Academic journal article Business: Theory and Practice

An Examination of Trust as a Strategical Factor of Success in Logistical Firms

Academic journal article Business: Theory and Practice

An Examination of Trust as a Strategical Factor of Success in Logistical Firms

Article excerpt

Introduction

The logistics services industry has demonstrated tremendous growth over several decades, and there has been an increasing academic interest in logistics service providers (LSPs), especially since the 1990s (Maloni and Carter 2006). According to Lukassen and Wallenburg (2010), the work of LSPs has been increasingly recognised over the last few years, as has the significance of functioning supply relationships (Huemer 2012). Third-party logistics (3PL) plays a main role in supply chain management and, as a result, has experienced remarkable growth. The demand for 3PL providers has become a main approach (Govindan et al. 2016). Companies generally outsource their logistics to external service providers in order to improve the efficiency of their core functions. In order to achieve these aims, it is necessary to identify the management success factors supporting the fundamental competitiveness of logistics enterprises, as this is an essential development step for the companies involved (Wu 2012). The outsourcer does not have perfect information about either the service provider's capacity cost (i.e., cost for providing fast service), or her quality cost (i.e., cost of achieving a high quality level) (Ren et al. 2016). Logistics outsourcing has become an important strategy for companies seeking to gain a competitive advantage (Huo et al. 2015). The way out to stay competitive is by outsourcing the non-core business functions (Sople 2016). By enhancing operational performance, integration improves outsourcing performance in terms of both financial performance and overall satisfaction. Lastly, operational performance also contributes to financial performance (Yang and Zhao 2016).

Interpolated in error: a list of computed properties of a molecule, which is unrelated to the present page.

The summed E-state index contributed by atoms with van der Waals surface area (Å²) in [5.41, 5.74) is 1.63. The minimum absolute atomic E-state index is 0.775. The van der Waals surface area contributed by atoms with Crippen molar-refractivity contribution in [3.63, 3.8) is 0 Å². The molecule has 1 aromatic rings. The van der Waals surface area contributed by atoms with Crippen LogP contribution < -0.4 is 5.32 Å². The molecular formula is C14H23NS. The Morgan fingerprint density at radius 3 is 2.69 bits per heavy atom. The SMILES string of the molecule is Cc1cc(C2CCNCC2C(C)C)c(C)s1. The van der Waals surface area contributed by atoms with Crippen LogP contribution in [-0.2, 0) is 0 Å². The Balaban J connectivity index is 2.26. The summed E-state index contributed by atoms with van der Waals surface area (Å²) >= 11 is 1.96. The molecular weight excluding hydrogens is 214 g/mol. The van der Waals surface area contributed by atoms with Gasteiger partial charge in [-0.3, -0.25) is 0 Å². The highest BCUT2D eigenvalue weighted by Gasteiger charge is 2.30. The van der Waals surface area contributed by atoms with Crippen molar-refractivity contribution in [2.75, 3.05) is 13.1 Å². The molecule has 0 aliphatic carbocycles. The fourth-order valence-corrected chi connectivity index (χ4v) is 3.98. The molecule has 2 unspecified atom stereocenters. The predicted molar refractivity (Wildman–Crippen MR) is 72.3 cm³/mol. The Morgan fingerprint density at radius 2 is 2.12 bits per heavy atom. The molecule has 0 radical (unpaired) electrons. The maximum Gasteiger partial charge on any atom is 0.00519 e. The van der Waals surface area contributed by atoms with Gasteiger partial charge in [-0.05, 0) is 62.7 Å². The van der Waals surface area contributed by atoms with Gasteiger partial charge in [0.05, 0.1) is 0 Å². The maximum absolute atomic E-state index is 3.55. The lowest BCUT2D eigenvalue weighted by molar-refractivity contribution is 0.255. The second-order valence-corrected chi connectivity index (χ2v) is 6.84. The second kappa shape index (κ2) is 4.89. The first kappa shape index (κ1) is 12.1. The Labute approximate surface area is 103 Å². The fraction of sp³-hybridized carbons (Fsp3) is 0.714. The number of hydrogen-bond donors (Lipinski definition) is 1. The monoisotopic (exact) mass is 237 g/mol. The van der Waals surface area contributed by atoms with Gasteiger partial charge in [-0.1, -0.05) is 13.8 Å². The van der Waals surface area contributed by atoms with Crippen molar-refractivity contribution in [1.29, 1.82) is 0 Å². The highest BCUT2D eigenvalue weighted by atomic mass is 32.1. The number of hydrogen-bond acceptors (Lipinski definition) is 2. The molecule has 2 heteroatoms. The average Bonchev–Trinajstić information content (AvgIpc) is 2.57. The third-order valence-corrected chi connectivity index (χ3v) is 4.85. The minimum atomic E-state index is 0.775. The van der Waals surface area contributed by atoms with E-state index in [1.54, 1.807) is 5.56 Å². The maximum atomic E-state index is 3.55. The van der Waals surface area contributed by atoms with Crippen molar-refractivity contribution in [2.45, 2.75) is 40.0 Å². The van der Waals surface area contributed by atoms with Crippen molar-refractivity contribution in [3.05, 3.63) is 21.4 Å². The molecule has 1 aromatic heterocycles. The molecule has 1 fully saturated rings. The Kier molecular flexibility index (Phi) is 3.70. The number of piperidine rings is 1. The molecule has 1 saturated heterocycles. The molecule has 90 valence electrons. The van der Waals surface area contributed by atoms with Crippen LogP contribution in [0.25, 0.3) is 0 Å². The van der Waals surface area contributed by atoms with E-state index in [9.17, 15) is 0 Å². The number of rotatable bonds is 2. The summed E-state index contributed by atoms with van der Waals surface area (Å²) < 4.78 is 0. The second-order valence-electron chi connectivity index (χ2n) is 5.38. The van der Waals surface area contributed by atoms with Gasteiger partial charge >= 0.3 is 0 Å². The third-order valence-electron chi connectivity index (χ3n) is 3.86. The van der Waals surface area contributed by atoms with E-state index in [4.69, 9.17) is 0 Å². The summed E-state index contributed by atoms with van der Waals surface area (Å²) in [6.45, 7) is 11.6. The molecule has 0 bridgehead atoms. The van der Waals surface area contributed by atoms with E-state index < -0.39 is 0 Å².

Building relationships of trust seems to be a continuously attractive feature for business partners in contemporary society. However, achieving the close level of trust in relationships which business partners hope for is not easy during the business cooperation period. Basically, in reallife business environments the building of trust relationships appears to be impacted by the implementation of every detailed element of business cooperation decision-making during the business development processes (Wang 2012). The fundamental meaning of building trust can be understood in the sense that in-depth business collaboration with business partners is affected by the speed of trust-building, i.e. the time taken to create trust during the processes of developing the business. Therefore, trust is an important element in building long-term relationships (Ganesan 1994) and is considered a critical factor in the success of logistics outsourcing relationships (Tian et al. 2008, Schoenherr et al. 2015). Trust is an essential factor for successful resource sharing in logistics. Trust building is long-term multi-disciplinary agenda in collaborative networked organizations including those in supply chain and logistics (Daudi et al. 2017). They continue that trust is important for the information sharing and collaboration between supply chain partners and it enables development of log-term collaborative strategy (Stonkute and Vveinhardt 2016). For supply chains, collective optimization, with sharing and cooperation is key to success. Therefore, trust between Inter-organizational Information System partners is essential. However, firms are wary of sharing information across organizational boundaries (Sing and Teng 2016). For supply chains, collective optimization, with sharing and cooperation is key to success. Therefore, trust between inter-organizational information system partners is essential (Singh and Teng 2016). Our research aim was to examine the role of trust and the effect of the level of trust in the competitiveness of logistics services providers and within this, to examine the in-sector level of trust (involving clients, sub-contractors and other logistics service providers), as well as the essential factors in the development of trust within the firm. …

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